During the conference, I heard the comment, “We’ve talked about Millennials long enough, and they’re not so different. It’s time to stop compartmentalising.” However, an excellent session on the topic proved that there was still plenty to learn.The session provided an interesting take on the Millennial perspective. Chris Johnson, MD of ACS International Schools, spoke to Morgan Wilcox Crosby, VP of advisory services for international research at AIRINC, Becky Woods, director of HR operations at News Corp, Gina Rhee, Americas mobility reporting supervising associate at Ernst & Young LLP, and Sophie Montgomery, a student at Georgetown University and an ex-pupil of ACS in the UK.It was good to hear how someone with recent experience of school and university reacted to the employer viewpoint. This young woman spoke eloquently about her family’s experience of relocating from the US to the UK. She admitted that her mother and the children had been more hesitant to move than her father, who was taking up the assignment. However, on arriving at ACS International School, she had found a culturally diverse environment and a student body filled with young people who had two or three passports and spoke two or three languages.Sophie Montgomery felt the open-mindedness found at ACS helped pupils to excel both inside and outside the classroom and fostered a desire to take up the opportunity to travel and work abroad. Her experience at the school had awakened an interest in international relations and the desire to study the subject at Georgetown University in her native US.Asked what her needs were likely to be in a future global role, she responded that she felt the appreciation of diversity and experience of mobility set her peer group apart. There were both challenges and benefits.Having already experienced relationships with different people and places helped to build up resilience, Sophie Montgomery said. Her peers and Millennials adapted to change and sought it. This was different from her parents' generation. Millennials were eager to move and adapt to cultural transition. Millennial students and their values in many ways epitomised the global and connected world.Sophie Montgomery felt her generation wouldn’t need much hands-on support, having been "built to do a lot for themselves". They had experience of moving but also access through smartphones and the internet to instant information, and this made the need for general information much smaller.This generation would be looking for a more flexible support system, to include housing, search and travel. However, she was emphatic that they would not just want to rely on apps.Gina Rhee, of Ernst & Young, confirmed that Millennials were a hot topic in her organisation, as three-quarters of the workforce was of that generation. Millennials were willing to relocate for a different career experience.Ernst & Young offered Millennials different types of programme, she explained. There were two programmes specifically open to volunteers – from relatively junior levels to middle managers. For example, an employee might want to go to Brazil for couple of months because it intrigued them, not necessarily because it was relevant to their career. This approach meant that Millennials could continue to grow in their careers and have ease of access to travel and the global experience they desired, while Ernst & Young was able to retain and nurture their talent.These focused programmes were seen as drivers to working hard, but they were also about instilling purpose and meaning. There was also something implicit about fairness and responsibility instilled in the organisation’s values that appealed to all demographics.On a note of caution, Ms Rhee emphasised that sometimes people did things from naivety. Yes, employers wanted to encourage open minds, and Ernst & Young offered access to a global mindset webinar. It was very important to understand cultures and what was OK or not. The education aspect was critical.News Corp's Becky Woods recounted how, in the past, Millennials had been moved on developmental assignments, but now they were filling critical business needs. This had thrown up issues about operating differently.The first thing was technology. Millennials were used to seeing peer reviews and looking for peer validation. For example, they saw a website with corporate housing and wanted to get a review showing what others thought.News Corp was also reviewing how people wanted to contact it, and had found that Millennials preferred to text or message rather than email or phone. Social networking was also an important aspect. The organisation had discovered that it could do a better job of networking via social media and shared experiences demonstrating how others got on in a particular location.The other big thing was being able to track. For example, in immigration, if assignees could see how many steps there were in the visa process, everyone would be happier. Organisations needed to work harder at matching the online experience we received in our daily lives.However, Becky Woods cautioned, compliance risks were fundamental. Global mobility professionals needed to educate the business and employees that there was good reason to be cautious.Cultural understanding and savvy might be missing, she said. Sometimes, the employer’s role was to be "a bit of a parent".Morgan Wilcox Crosby, of relocation management company AIRINC, offered pragmatic advice, having developed responses to some of the company’s clients’ and Millennial assignees’ ideas. In her experience, clients increasingly wanted to develop policies for those in the early stages of their careers.It was important, she emphasised, to create a succession plan for all assignees, including Millennials. However, the policy had to match the programme. In the past, policies had sometimes been extremely prescriptive. Now, Millennials wanted to throw out the rigidity and were looking for more flexibility.Of course, for employers, it was still extremely important to take care of their employees while somehow offering the Millennials freedom, flexibility and purpose. Millennials might want to bring a friend to the overseas location they were working in to experience what they were experiencing. Organisations needed to be a lot more thoughtful if they wished to retain and develop young talent.This logically flows through to technology, Morgan Wilcox Crosby explained. However, the client still needed to spend money on the individual. Millennials liked to see equal access to benefits, and that was something that was really meaningful to them.Service providers could play their part by improving their technology to meet the needs of the millennial generations. There would inevitably be compromises. The company, for example, might be willing, under its policy, to pay for an airfare and temporary living, but Millennials might want to spend the equivalent amount on Airbnb and destination services.The company might have concerns about compliance and duty of care if employees stayed in an Airbnb apartment, but these could be allayed by thorough vetting of the selected property.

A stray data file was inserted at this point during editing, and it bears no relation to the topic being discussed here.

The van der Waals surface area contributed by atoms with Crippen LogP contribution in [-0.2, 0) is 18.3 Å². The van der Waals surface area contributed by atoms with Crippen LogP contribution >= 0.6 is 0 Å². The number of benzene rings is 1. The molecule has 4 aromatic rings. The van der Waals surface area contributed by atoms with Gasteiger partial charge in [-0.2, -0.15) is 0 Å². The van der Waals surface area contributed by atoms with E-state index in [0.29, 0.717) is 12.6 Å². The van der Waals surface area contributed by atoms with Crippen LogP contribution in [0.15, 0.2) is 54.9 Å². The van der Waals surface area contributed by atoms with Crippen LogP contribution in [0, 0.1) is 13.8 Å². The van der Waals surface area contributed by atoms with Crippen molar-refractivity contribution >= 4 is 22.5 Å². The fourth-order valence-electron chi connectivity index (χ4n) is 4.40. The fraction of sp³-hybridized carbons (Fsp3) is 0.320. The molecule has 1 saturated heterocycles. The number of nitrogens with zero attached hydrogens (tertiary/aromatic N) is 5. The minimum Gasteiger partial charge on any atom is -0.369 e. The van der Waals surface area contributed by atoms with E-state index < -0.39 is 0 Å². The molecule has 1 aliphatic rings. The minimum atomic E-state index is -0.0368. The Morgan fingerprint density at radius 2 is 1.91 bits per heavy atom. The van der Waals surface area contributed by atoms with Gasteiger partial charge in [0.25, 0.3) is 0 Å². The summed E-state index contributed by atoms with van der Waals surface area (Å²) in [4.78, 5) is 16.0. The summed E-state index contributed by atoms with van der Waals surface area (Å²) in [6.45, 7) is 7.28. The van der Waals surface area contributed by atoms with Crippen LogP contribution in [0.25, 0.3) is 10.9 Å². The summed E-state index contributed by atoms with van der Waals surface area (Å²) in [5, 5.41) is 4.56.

Accelerating women in leadership roles

The session on women’s leadership was facilitated by Lauren Herring, CEO of Impact Group, with contributions from Emma White, employee mobility director at global power company Cummins.Ernst & Young has an equally forward-thinking approach to gender balance and diversity. Director and global mobility leader Andrew Walker explained that 38 per cent of its expats were female, and that men’s and women’s expectations were different. This was one part of the wider gender parity agenda, and was about the whole organisation.Clearly, there were issues with unconscious bias about who wanted to go on assignment – an assumption, for example, that a single mother with a child wouldn’t wish to do so. Organisations, Andrew Walker felt, needed to take a proactive stance. EY had been at the front with its Women Fast Forward approach.He asked how we could accelerate and make equality in the workplace happen much faster. There were things that kept women back; they had to do with flexibility and visibility of opportunities.Emma White explained that Cummins took a best-in-class approach to female assignments. Its policies were designed to help assimilation into the host country and were financially supportive. They also offered accompanying spouse/partner benefits, in the belief that help with employment for dual-career couples aided retention.This was something that Lauren Herring endorsed. Her organisation specialises in supporting spouses and partners, and recommends needs assessment during the crucial initial stages of an international assignment offer.Ernst & Young sees gender parity as an economic imperative for business in general. It argues that an organisation with 30 per cent female leaders could add up to six percentage points to its net margin. There is a lot of useful information on the EY.com website. See also Twitter #WomenFastForward.As the Ernst & Young website says, "To accelerate achievement of gender parity, we need purposeful action by both men and women to recruit, retain and advance women in equal proportion to their numbers and commensurate with the limitless potential they offer the workplace."This is a topic we will revisit in 2017. We’ll also explore developments and trends in supporting women on assignment.